Wednesday, November 7, 2007
In works such as the fresco of The Glory of St. Dominic in the Basilica of San Domenico in Bologna, Italy, Guido Reni painted the grandeur of Christianity in a high Baroque style like few others. Born November 4, 1575, Reni epitomized the state of Italian art in early seventeenth century with his knowledge of ancient statuary, beautiful draftsmanship, and almost erotic sensuality in a religious context. Faced with the threat of the Protestant Reformation, the Catholic Church launched its own Counter-reformation, enlisting artists such as Reni as their secret weapon to reach the masses. Standing beneath the grand fresco of St. Dominic high above in the dome of San Domenico, they reasoned, who could not be convinced that the church was right?
Today, many of Reni’s works appear in museums, far from their intended setting, which takes away from their functional aspect. Reni sold the Catholic point of view well, humanizing his saints yet making them stunningly appealing at the same time. The blood and gore of the grotesquely arrow-ridden versions of St. Sebastian disappear in Reni’s version (above), replaced with a fresh-faced, nearly nude youth, bound and vulnerable. St. Sebastian brings the ancient statuary of Greece and Rome to life, reimagining the classical ideal within a Christian setting, an ideal that the illiterate people choosing between Martin Luther and the Catholic Church could find persuasive. Reni’s saints look like 1950s movie stars—humble in some ways, yet quietly sexual in others. Bernini’s blatantly orgasmic Ecstasy of Saint Theresa is still a few decades away, but Reni’s portrayals lay the groundwork for that leap of faith.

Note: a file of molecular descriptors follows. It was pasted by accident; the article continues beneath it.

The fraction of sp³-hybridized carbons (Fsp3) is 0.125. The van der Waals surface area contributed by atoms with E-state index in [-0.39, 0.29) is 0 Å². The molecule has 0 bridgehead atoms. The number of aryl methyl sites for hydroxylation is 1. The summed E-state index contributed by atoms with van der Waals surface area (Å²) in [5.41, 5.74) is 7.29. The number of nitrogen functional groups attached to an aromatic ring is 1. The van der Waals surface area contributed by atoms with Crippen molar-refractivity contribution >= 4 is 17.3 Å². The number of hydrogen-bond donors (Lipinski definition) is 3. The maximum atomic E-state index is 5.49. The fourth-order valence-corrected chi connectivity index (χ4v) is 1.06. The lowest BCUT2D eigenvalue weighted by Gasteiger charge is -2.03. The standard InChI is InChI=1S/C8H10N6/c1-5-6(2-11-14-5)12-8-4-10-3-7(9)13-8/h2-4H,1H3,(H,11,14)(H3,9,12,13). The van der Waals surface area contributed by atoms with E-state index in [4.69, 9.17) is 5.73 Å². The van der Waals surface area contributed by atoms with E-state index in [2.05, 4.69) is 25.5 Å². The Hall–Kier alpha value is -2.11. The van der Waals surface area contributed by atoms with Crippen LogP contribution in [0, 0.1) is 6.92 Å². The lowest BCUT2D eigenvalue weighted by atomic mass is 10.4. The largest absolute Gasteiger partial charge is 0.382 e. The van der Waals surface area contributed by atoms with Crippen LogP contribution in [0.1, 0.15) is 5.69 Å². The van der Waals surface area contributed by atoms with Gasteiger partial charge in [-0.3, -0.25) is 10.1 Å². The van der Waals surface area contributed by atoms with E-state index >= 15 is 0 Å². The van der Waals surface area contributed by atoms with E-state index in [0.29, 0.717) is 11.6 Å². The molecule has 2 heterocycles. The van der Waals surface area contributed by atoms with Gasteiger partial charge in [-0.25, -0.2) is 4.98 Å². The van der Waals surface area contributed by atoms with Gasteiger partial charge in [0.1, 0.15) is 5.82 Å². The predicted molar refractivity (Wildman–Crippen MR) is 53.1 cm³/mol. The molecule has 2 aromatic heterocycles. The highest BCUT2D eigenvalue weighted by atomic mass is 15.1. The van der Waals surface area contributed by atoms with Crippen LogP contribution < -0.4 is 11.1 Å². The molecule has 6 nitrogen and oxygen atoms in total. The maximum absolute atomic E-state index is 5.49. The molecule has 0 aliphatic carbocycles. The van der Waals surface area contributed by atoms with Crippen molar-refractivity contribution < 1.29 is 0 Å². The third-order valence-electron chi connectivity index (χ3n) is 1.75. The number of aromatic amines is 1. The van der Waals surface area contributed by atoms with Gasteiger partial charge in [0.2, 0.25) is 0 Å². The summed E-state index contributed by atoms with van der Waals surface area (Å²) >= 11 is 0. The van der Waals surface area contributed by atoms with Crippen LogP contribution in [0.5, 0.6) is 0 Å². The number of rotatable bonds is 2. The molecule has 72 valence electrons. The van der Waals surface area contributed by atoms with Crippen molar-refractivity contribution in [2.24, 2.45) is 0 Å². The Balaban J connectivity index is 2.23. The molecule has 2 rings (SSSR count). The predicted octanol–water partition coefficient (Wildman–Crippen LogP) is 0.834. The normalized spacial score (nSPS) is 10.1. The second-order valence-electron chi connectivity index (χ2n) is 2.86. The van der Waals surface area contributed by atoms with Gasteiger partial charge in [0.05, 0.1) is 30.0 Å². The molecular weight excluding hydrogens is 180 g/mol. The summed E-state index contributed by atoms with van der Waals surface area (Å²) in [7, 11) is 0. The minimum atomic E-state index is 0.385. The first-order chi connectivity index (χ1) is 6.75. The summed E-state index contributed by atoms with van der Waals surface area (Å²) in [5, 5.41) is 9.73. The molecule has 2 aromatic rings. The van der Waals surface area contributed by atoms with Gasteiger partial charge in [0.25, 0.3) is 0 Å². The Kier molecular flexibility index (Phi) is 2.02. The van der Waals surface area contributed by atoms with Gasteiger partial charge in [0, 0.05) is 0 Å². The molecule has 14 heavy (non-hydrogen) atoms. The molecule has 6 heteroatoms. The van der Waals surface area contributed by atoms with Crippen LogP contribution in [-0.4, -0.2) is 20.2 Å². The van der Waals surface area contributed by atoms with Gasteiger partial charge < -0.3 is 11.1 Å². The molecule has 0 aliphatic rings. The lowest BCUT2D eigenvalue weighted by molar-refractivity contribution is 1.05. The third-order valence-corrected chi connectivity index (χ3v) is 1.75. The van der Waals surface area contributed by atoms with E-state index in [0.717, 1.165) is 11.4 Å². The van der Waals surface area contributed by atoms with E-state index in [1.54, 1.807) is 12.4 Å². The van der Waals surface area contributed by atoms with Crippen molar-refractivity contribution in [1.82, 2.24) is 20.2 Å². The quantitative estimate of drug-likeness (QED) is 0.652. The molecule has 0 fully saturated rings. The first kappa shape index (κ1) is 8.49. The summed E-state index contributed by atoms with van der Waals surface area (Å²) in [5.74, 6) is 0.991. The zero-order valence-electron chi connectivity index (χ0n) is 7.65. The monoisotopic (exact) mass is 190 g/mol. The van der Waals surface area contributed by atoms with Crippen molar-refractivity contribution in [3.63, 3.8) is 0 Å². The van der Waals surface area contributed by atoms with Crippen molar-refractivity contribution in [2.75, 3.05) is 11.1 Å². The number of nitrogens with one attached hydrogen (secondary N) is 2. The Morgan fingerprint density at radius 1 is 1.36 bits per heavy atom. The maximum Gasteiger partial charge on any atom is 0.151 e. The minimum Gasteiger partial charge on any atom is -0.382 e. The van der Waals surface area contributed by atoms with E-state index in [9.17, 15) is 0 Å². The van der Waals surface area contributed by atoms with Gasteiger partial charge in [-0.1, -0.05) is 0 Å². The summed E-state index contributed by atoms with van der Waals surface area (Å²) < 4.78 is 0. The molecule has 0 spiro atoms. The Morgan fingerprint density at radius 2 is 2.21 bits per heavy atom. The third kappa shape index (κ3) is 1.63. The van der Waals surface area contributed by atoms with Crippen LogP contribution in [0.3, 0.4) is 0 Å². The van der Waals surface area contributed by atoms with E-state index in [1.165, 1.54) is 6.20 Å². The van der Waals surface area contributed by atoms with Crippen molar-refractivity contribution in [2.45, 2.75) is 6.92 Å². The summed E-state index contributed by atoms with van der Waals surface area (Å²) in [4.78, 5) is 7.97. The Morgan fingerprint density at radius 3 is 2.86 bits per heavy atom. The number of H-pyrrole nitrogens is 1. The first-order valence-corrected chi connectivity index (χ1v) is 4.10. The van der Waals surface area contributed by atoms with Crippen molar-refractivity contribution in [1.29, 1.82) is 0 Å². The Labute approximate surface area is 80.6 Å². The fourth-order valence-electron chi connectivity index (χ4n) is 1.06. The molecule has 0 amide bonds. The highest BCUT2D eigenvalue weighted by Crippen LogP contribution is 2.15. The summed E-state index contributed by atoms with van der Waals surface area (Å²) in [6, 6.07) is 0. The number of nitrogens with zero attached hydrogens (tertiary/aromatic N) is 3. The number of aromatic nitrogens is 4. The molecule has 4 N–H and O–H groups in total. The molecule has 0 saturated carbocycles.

The Old Testament, of course, provided more than enough situations for sex in the choristers. Reni painted Susanna and the Elders (above, 1620-1625), one of the favorite sexually charged scenes of the Bible, knowing full well what he was doing. Using the Bible the way many used mythology—as a license to thrill—Reni shows the voyeuristic elders interrupting the voluptuous Susanna while bathing. Such scenes comprised the pictorial Bible of the illiterate, “teaching” them about morality while drawing in the crowds at the same time. Reni’s paintings stand above the rest of his Counter-reformation cohorts for their great draftsmanship and beautiful modeling. Although they were created for propaganda as much as for praise, Reni’s works today show the aesthetic aftershocks of the Renaissance earthquake that redefined art and humanism forever after.